Here is a short clip I found online which might help us to understand it a little better:

Then we have the Gutenberg bible, which is based on gothic letterforms from Germany.

In De dibinis, both alphabets upper and lower case were all used as the designs have to be compatible.

Slowly, we can start to recognise these type as they start to form the shape of the alphabets we use in our current generation. In Romain du Rol from France, this type design was considered a transitional type. Thick and thin alphabets becomes more obvious, and the type as a whole looks more and more vertical as compared to old style gararond.

Then we have Vergil’s Bucolica, another transitional typeface. From here, type started to become what we name as minimalist style. It shows hierarchy and contrast using only type alone.

Finally, we have Manule Tipografico, where we see Modern typefaces.

It was interesting to see the evolution and process of typography. Typography is used by ancient civilizations of the world to represent ideas ever since the beginning, and these images soon evolved into alphabets and phonographic writing, which led to the development of various typographic systems we have right now.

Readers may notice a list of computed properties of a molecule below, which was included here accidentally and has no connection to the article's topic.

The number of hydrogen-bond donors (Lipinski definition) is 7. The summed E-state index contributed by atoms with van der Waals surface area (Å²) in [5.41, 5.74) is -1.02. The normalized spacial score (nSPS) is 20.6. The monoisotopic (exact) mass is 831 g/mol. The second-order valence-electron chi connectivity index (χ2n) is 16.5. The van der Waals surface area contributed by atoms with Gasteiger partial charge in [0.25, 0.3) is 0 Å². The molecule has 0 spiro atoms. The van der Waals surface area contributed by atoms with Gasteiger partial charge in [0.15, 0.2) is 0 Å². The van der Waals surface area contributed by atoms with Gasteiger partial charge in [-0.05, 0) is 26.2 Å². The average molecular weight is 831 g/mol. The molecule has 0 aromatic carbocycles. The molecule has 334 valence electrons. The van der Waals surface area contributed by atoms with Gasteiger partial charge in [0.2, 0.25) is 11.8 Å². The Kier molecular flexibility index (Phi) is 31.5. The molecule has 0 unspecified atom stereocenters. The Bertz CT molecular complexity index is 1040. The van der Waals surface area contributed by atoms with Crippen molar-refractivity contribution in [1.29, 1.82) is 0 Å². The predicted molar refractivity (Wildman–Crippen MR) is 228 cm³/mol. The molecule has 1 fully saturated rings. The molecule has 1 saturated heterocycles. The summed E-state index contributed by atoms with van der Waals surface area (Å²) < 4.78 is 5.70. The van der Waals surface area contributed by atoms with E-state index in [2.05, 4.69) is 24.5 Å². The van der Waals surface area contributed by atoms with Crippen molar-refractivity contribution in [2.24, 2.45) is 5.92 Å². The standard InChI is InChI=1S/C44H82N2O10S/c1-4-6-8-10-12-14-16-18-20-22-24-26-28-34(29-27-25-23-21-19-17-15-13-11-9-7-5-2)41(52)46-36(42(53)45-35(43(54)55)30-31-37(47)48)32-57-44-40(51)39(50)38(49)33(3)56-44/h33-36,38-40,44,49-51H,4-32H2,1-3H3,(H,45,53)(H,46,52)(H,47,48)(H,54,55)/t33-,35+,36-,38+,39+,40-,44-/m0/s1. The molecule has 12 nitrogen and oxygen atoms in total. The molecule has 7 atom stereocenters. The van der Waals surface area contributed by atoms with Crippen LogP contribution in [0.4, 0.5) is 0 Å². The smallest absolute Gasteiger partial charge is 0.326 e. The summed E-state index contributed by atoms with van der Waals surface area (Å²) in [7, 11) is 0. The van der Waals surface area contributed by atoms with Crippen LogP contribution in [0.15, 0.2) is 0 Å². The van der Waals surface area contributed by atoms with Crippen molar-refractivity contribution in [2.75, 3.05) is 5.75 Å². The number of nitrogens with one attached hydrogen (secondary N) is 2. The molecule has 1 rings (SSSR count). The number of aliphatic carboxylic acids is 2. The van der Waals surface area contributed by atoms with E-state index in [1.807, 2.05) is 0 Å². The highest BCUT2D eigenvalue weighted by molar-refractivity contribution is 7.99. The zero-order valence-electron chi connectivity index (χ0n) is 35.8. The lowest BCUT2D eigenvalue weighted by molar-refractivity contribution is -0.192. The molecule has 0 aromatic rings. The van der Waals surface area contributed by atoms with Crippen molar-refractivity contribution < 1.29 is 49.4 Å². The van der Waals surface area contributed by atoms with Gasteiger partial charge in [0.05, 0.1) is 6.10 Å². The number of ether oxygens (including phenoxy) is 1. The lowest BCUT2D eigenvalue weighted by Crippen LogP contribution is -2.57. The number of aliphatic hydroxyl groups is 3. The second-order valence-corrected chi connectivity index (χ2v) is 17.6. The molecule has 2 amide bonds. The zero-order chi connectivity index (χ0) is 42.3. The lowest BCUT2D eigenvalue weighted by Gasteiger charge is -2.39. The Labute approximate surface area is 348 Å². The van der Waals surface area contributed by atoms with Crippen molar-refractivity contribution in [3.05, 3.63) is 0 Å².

In conclusion, typography no doubt has an extensive history, and is obviously a crucial aspect of graphic design.


Y2S1 | Interactive Media 1 | INTER—MISSION Interactive Project | The Lapse Project

It was a pity that I could not make it for INTER—MISSION performance. I’ve heard many mixed reviews on the performance from my friends, while most said that it was a rather abstract work that was hard to understand, which I guess was probably an avant-garde one. As such, I had to research about INTER—MISSION, and to select one of their interactive projects presented from https://inter-mission.art/.

So, what is INTER—MISSION?